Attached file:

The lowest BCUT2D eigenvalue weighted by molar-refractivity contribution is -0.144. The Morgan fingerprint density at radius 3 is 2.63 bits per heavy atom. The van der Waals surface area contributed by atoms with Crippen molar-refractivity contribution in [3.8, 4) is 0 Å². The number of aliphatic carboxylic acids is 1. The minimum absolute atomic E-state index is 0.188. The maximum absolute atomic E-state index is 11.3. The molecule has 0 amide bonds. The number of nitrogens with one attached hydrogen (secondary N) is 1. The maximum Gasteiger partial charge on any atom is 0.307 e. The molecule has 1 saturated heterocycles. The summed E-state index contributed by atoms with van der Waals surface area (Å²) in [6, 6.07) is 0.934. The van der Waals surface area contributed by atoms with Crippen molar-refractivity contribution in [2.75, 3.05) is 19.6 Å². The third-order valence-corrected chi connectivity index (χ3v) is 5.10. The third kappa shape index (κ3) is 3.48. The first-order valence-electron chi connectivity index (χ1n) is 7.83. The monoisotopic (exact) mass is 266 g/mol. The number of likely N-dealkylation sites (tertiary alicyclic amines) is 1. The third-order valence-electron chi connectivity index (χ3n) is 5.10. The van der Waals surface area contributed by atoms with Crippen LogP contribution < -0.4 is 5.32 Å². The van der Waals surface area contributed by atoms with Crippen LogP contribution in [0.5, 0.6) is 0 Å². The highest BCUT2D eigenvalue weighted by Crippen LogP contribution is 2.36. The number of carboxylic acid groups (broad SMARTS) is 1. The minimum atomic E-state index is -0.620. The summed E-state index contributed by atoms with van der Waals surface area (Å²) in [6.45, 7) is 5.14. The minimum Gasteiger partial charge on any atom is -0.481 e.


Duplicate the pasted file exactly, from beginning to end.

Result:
The lowest BCUT2D eigenvalue weighted by molar-refractivity contribution is -0.144. The Morgan fingerprint density at radius 3 is 2.63 bits per heavy atom. The van der Waals surface area contributed by atoms with Crippen molar-refractivity contribution in [3.8, 4) is 0 Å². The number of aliphatic carboxylic acids is 1. The minimum absolute atomic E-state index is 0.188. The maximum absolute atomic E-state index is 11.3. The molecule has 0 amide bonds. The number of nitrogens with one attached hydrogen (secondary N) is 1. The maximum Gasteiger partial charge on any atom is 0.307 e. The molecule has 1 saturated heterocycles. The summed E-state index contributed by atoms with van der Waals surface area (Å²) in [6, 6.07) is 0.934. The van der Waals surface area contributed by atoms with Crippen molar-refractivity contribution in [2.75, 3.05) is 19.6 Å². The third-order valence-corrected chi connectivity index (χ3v) is 5.10. The third kappa shape index (κ3) is 3.48. The first-order valence-electron chi connectivity index (χ1n) is 7.83. The monoisotopic (exact) mass is 266 g/mol. The number of likely N-dealkylation sites (tertiary alicyclic amines) is 1. The third-order valence-electron chi connectivity index (χ3n) is 5.10. The van der Waals surface area contributed by atoms with Crippen LogP contribution < -0.4 is 5.32 Å². The van der Waals surface area contributed by atoms with Crippen LogP contribution in [0.5, 0.6) is 0 Å². The highest BCUT2D eigenvalue weighted by Crippen LogP contribution is 2.36. The number of carboxylic acid groups (broad SMARTS) is 1. The minimum atomic E-state index is -0.620. The summed E-state index contributed by atoms with van der Waals surface area (Å²) in [6.45, 7) is 5.14. The minimum Gasteiger partial charge on any atom is -0.481 e.